Periodic reporting on the Convention for the Safeguarding of the Intangible Cultural Heritage

The Convention provides in Article 29 that States Parties shall submit to the Committee reports on the legislative, regulatory and other measures taken for the safeguarding of the intangible cultural heritage in their territories. Current page presents the periodic reports and deadlines of a country: Nigeria (see overview on all States Parties).

Periodic reporting on the implementation of the Convention allows States Parties to assess their implementation of the Convention, evaluate their capacities for safeguarding intangible cultural heritage, report on their inventories of intangible cultural heritage and update the status of elements inscribed on the Representative List.


On the implementation of the Convention

Each State Party submits its periodic report to the Committee by 15 December of the sixth year following the year in which it deposited its instrument of ratification.

A report will be due by 15/12/2023

The report is to be submitted by 15/12/2017

Report submitted on 15/12/2011 and examined by the Committee in 2012

Overview

The national body charged with the safeguarding of intangible cultural heritage is the Department of Culture of the Federal Ministry of Tourism, Culture and National Orientation, which is mandated to safeguard and promote Nigeria’s cultural heritage, both tangible and intangible. The Department of Culture provides the secretariat with a National Committee on Oral and Intangible Cultural Heritage made up of Nigerian experts in different domains of intangible cultural heritage and community representatives. Other responsible bodies include: the National Council for Arts and Culture (NCAC), which is responsible for organizing the National Arts Festival and other events supporting the viability of intangible cultural heritage; the National Troupe of Nigeria, which safeguards the country’s performing art forms; the Centre for Black and African Arts and Civilization (CBAAC), which safeguards and promotes African arts and civilizations and both tangible and intangible heritage; the Institute of African Studies at the University of Ibadan, a custodian of society’s values with a focus on research and teaching activities; the Institute of Cultural Studies at Obafemi Awolowo University (Ile – Ife Osun State), which houses a museum; and the Nike Centre for Art and Culture, with five locations where artists, painters, drummers and dancers practise and perform and apprentices are trained by masters on a regular basis.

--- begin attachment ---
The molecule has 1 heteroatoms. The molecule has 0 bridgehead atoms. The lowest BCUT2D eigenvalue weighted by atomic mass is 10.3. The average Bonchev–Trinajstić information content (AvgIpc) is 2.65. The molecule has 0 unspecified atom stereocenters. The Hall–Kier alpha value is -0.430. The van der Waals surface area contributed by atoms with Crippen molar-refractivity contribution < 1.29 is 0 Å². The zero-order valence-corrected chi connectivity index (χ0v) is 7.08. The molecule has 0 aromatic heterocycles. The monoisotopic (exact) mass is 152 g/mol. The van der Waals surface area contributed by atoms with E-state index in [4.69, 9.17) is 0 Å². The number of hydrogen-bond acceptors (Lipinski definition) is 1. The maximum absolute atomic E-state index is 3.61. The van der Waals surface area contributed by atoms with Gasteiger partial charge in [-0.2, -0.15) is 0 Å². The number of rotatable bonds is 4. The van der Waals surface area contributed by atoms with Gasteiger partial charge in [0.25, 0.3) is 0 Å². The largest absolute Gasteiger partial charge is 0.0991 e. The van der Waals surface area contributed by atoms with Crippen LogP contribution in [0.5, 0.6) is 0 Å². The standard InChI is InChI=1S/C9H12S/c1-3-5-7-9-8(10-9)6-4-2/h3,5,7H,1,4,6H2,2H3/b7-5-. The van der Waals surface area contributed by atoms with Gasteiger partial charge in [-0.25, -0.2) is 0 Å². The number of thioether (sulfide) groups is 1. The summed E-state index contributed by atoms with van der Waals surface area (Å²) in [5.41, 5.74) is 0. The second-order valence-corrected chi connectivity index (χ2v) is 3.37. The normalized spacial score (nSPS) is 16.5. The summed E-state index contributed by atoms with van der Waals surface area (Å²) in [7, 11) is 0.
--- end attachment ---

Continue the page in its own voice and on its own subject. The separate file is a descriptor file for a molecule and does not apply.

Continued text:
The Institute of African Studies, the Institute of Cultural Studies and the Nike Centre are also named as bodies for training in intangible cultural heritage management, together with the National Institute for Cultural Orientation Training School in Lagos. At the tertiary level, many education colleges and universities train cultural workers in the practice and theory of intangible cultural heritage. In turn, such individuals become teachers and trainers of the younger generation in primary and secondary schools. The Ministry of Tourism, Culture and National Orientation has trained non-governmental organizations and selected members of the inventory-making process. It has also organized capacity-building programmes and workshops on how to present nominations for inscriptions and prepare International Assistance requests.
Many of the aforementioned bodies and institutions also carry out documentation activities and hold archival collections. The National Archives are a repository of the nation’s intangible cultural heritage materials as well as other important documents. Under the Freedom of Information Act, access to all these institutions, governmental or not, is guaranteed.